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Canada's First Notes

By Library and Archives Canada | Monday, March 29, 2004

Dominion of Canada, three 25-cent shinplasters, 1870, 1900, 1923
Dominion of Canada, three 25-cent shinplasters, 1870, 1900, 1923

Between 1868 and 1869 the Dominion government withdrew from circulation and exported several million U.S. silver coins, which were actually worth only 80 per cent of their face value. This ensured that Canadian coins were the only coinage in use in Canada. Waiting for the 1870 series of coins to arrive from England, the central government resorted to issuing 25-cent notes. The public dubbed these small notes "shinplasters" after similar U.S. notes that were reputedly used, during the American revolution, to line soldiers' boots. The initial issue was followed by two others, the last occurring in 1923.

Dominion of Canada, $2, 1870
Dominion of Canada, $2, 1870

The Dominion government wanted to extend its monopoly to paper money, which was still issued only by banks. Under the Bank Act of 1871, Ottawa issued $1, $2, $50, $500 and $1,000 notes. The banks retained the right to issue any note of $4 and over.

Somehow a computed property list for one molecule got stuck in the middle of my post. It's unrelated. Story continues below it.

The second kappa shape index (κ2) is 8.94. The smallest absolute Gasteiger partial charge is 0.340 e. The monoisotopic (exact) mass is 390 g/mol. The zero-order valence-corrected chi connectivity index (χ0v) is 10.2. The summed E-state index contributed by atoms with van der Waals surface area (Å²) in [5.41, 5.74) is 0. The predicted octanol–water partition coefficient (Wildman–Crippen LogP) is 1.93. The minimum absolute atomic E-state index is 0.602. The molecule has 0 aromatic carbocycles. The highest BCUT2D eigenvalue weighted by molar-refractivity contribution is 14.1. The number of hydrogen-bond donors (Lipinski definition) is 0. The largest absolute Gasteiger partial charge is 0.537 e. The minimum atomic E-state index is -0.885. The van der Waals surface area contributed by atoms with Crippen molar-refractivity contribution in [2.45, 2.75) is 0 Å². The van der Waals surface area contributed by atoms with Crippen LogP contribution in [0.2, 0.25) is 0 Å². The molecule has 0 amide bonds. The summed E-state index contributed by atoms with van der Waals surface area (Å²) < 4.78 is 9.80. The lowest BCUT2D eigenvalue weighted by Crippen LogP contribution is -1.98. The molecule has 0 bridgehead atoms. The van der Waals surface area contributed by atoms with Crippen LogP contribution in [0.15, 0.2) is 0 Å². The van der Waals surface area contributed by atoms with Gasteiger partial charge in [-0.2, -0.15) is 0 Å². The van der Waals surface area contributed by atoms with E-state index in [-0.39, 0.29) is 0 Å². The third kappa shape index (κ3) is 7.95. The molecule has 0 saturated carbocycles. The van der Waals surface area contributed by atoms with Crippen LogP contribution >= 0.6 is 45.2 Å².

La Banque Nationale, $6, 1870
La Banque Nationale, $6, 1870

Some banks circumvented the agreement by issuing $6 and $7 notes (such as this $6 note from La Banque Nationale). In this way, they could carry out more transactions without having to use the $1 and $2 notes issued by the Dominion government. Only one New Brunswick bank was covered by the Bank Act of 1871. The others were free to issue notes in any denominations they wished, such as $3 notes (like this $3 note from St. Stephen's Bank). The Bank Act of 1881 restricted the banks to issuing $5 notes and multiples thereof.

St. Stephens Bank, $3, 1873
St. Stephens Bank, $3, 1873

This article represents a portion of the the article titled Currency Museum of the Bank of Canada

Source : Library and Archives Canada

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